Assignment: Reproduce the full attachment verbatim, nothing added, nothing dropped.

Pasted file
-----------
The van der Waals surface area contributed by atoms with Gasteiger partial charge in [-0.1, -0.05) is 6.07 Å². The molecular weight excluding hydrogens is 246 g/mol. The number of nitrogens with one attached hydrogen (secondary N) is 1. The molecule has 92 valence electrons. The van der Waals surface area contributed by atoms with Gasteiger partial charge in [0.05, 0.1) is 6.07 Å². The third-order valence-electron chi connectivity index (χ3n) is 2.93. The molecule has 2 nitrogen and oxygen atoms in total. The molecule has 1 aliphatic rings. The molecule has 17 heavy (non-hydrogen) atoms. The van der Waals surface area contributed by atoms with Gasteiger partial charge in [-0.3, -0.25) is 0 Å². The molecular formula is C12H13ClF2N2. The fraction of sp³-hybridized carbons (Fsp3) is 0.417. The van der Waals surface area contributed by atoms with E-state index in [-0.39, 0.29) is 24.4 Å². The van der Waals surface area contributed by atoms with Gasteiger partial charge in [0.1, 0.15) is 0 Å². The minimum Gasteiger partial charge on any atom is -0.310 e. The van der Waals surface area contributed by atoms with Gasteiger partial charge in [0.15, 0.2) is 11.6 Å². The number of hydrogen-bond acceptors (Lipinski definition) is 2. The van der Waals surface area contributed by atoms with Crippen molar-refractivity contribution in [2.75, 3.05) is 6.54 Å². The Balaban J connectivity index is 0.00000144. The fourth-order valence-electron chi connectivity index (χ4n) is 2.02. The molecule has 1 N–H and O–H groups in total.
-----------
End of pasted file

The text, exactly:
The van der Waals surface area contributed by atoms with Gasteiger partial charge in [-0.1, -0.05) is 6.07 Å². The molecular weight excluding hydrogens is 246 g/mol. The number of nitrogens with one attached hydrogen (secondary N) is 1. The molecule has 92 valence electrons. The van der Waals surface area contributed by atoms with Gasteiger partial charge in [0.05, 0.1) is 6.07 Å². The third-order valence-electron chi connectivity index (χ3n) is 2.93. The molecule has 2 nitrogen and oxygen atoms in total. The molecule has 1 aliphatic rings. The molecule has 17 heavy (non-hydrogen) atoms. The van der Waals surface area contributed by atoms with Gasteiger partial charge in [-0.3, -0.25) is 0 Å². The molecular formula is C12H13ClF2N2. The fraction of sp³-hybridized carbons (Fsp3) is 0.417. The van der Waals surface area contributed by atoms with E-state index in [-0.39, 0.29) is 24.4 Å². The van der Waals surface area contributed by atoms with Gasteiger partial charge in [0.1, 0.15) is 0 Å². The minimum Gasteiger partial charge on any atom is -0.310 e. The van der Waals surface area contributed by atoms with Gasteiger partial charge in [0.15, 0.2) is 11.6 Å². The number of hydrogen-bond acceptors (Lipinski definition) is 2. The van der Waals surface area contributed by atoms with Crippen molar-refractivity contribution in [2.75, 3.05) is 6.54 Å². The Balaban J connectivity index is 0.00000144. The fourth-order valence-electron chi connectivity index (χ4n) is 2.02. The molecule has 1 N–H and O–H groups in total.